Mayor Marion Barry, ever the imaginative host, staged a gala luncheon for 150 yesterday in a tent pitched on the former site of a 183,000-ton pile of sewage sludge.
The event, held at the Blue Plains wastewater treatment plant in the far southern corner of Washington, was to celebrate a five-year regional pact for disposing of the mountains of sludge produced by the facility.
"Last January, the site of this celebration was covered with a mountain of sludge," Barry said. "Clearing this site is symbolic of what we have achieved here to resolve our longstanding waste-disposal problems."
While the sludge pile indeed was gone, an ammonia-like odor wafting under the yellow-striped tent did little for the appetites of the guests, who were served chicken, fish, salad, rolls and cake.
"You get used to it," said John Touchstone, the city's director of public works and master of ceremonies for the event.
The guests' discomfort was prolonged by the mayor, who arrived 45 minutes late. John F. Herrity, chairman of the Fairfax County Board of Supervisors, stood impatiently by an entrance to the tent as the mayor walked in.
"I thought you were going to boycott your own program," Herrity said.
The event marked the end of the city's long, tortuous and frequently bungled efforts to dispose of sludge at the District-operated Blue Plains plant, a regional facility that serves the surrounding metropolitan area.
Under the terms of a federal court order, each jurisdiction is responsible for disposing of its share of the sludge produced at Blue Plains, which totals about 1,270 wet tons daily. The District, with virtually no place within its boundaries to dump its share, has for years retained a series of hapless contractors who frequently had problems in processing and disposing of the sludge.
The situation reached crisis proportions last fall after Jones & Artis Construction Co./National Environmental Control Inc., a joint venture retained by the city without competitive bidding, lost its dumping permit and the sludge began to pile up.
In the wake of reports that the contractor had secretly dumped chemically treated sludge within the city limits, Barry declared a moratorium on his top aides discussing the subject until he was able to enlist support from neighboring jurisdictions to deal with the latest crisis.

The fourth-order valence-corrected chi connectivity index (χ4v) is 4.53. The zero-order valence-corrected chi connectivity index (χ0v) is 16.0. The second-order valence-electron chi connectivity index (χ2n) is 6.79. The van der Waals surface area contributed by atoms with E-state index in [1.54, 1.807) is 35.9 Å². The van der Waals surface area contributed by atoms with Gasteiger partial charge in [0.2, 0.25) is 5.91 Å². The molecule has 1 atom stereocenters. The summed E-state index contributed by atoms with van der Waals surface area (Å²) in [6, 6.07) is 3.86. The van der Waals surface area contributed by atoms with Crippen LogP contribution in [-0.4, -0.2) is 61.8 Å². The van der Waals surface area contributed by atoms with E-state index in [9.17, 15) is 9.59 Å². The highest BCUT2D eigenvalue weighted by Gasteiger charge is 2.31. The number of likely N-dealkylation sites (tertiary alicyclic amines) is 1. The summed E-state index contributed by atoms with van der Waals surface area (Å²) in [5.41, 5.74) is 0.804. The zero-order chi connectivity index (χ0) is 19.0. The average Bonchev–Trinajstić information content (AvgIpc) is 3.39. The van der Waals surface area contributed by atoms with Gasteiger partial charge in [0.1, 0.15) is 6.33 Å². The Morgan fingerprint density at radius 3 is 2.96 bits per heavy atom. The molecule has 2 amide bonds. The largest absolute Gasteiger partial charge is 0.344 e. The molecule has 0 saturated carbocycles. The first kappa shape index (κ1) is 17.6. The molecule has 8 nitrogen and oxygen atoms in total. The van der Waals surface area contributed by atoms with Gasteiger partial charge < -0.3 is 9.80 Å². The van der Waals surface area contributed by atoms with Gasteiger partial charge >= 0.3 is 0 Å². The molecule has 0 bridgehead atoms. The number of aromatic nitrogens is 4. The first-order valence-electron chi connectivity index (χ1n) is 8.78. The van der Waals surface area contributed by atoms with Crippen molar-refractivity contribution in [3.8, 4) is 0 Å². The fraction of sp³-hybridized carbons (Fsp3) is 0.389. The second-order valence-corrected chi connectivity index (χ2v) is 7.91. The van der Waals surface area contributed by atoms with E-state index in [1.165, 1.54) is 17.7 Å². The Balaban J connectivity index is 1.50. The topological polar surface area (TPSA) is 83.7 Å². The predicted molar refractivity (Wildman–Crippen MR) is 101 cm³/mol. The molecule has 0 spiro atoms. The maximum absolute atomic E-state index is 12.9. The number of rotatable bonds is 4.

Last January, Fairfax, Montgomery and Prince George's counties each agreed to accept roughly a third of the stockpiled city sludge, while the District assumed responsibility for disposing of about 12,000 tons of unscreened compost.
Yesterday, Barry formally announced that he and officials of the three counties and the Washington Suburban Sanitary Commission (WSSC) had signed a five-year regional contract, worth a total of $74.5 million, to cover the disposal of all the sludge produced at the plant.
"It is truly ironic that such a grossly unpopular issue as sludge disposal should be a driving force for regional cooperation," D.C. City Council member Jerry A. Moore Jr. (R-At large), chairman of the Transportation and Environmental Affairs Committee, said during the ceremony.
Under the agreement, a joint venture of Ad+Soil, Inc., Enviro-Gro and MTI Construction will get $33.60 a ton for hauling 200 tons a day of "digested" processed sludge -- a total of $2.45 million a year.
A second joint venture of Jones & Artis and BioGro/Bevard will receive $34.80 a ton for hauling 500 tons a day of processed sludge and $29.18 a ton for hauling 570 tons of unprocessed sludge daily. The two rates total $12.4 million a year.
A separate piece of the contract for 360 tons a day of compost was deferred because of technical problems, according to city officials.
Officials project that the city will save about $7.9 million over the five years of the contract by banding together with the other jurisdictions.
The jurisdictions also have signed a memorandum of understanding to consider future expansion and improvements at Blue Plains. The federal Environmental Protection Agency (EPA) requires such an agreement as a prerequisite to providing grant funds for future construction.
District officials say the long-term solution to their problem is to build a furnace at Blue Plains to burn most of the city's sludge and to dispose of the remainder through composting. The city is seeking federal approval and funding for its so-called "codisposal" plan.